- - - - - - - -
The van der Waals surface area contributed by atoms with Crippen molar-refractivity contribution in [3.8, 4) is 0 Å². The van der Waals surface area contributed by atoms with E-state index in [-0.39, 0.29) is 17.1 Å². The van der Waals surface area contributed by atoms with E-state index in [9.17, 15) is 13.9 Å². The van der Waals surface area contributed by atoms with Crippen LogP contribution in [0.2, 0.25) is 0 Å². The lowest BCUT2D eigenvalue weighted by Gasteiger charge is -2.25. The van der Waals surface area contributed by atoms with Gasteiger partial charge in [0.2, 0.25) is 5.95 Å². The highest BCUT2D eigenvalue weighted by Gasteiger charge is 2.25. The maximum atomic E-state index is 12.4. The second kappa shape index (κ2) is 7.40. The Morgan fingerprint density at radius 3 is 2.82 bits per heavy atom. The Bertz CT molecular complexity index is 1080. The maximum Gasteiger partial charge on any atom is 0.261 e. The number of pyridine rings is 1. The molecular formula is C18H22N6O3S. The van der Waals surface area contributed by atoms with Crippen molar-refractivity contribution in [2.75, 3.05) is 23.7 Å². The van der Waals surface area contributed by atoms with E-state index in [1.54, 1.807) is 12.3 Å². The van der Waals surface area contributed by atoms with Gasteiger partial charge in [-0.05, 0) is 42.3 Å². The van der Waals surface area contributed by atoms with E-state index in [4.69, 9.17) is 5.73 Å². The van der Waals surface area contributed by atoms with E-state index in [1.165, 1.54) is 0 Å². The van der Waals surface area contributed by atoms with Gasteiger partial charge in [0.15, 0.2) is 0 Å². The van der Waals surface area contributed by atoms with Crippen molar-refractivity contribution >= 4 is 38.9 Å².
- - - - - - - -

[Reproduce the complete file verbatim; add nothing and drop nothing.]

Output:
The van der Waals surface area contributed by atoms with Crippen molar-refractivity contribution in [3.8, 4) is 0 Å². The van der Waals surface area contributed by atoms with E-state index in [-0.39, 0.29) is 17.1 Å². The van der Waals surface area contributed by atoms with E-state index in [9.17, 15) is 13.9 Å². The van der Waals surface area contributed by atoms with Crippen LogP contribution in [0.2, 0.25) is 0 Å². The lowest BCUT2D eigenvalue weighted by Gasteiger charge is -2.25. The van der Waals surface area contributed by atoms with Gasteiger partial charge in [0.2, 0.25) is 5.95 Å². The highest BCUT2D eigenvalue weighted by Gasteiger charge is 2.25. The maximum atomic E-state index is 12.4. The second kappa shape index (κ2) is 7.40. The Morgan fingerprint density at radius 3 is 2.82 bits per heavy atom. The Bertz CT molecular complexity index is 1080. The maximum Gasteiger partial charge on any atom is 0.261 e. The number of pyridine rings is 1. The molecular formula is C18H22N6O3S. The van der Waals surface area contributed by atoms with Crippen molar-refractivity contribution in [2.75, 3.05) is 23.7 Å². The van der Waals surface area contributed by atoms with E-state index in [1.54, 1.807) is 12.3 Å². The van der Waals surface area contributed by atoms with Gasteiger partial charge in [-0.05, 0) is 42.3 Å². The van der Waals surface area contributed by atoms with E-state index in [4.69, 9.17) is 5.73 Å². The van der Waals surface area contributed by atoms with E-state index in [1.165, 1.54) is 0 Å². The van der Waals surface area contributed by atoms with Gasteiger partial charge in [0.15, 0.2) is 0 Å². The van der Waals surface area contributed by atoms with Crippen molar-refractivity contribution >= 4 is 38.9 Å².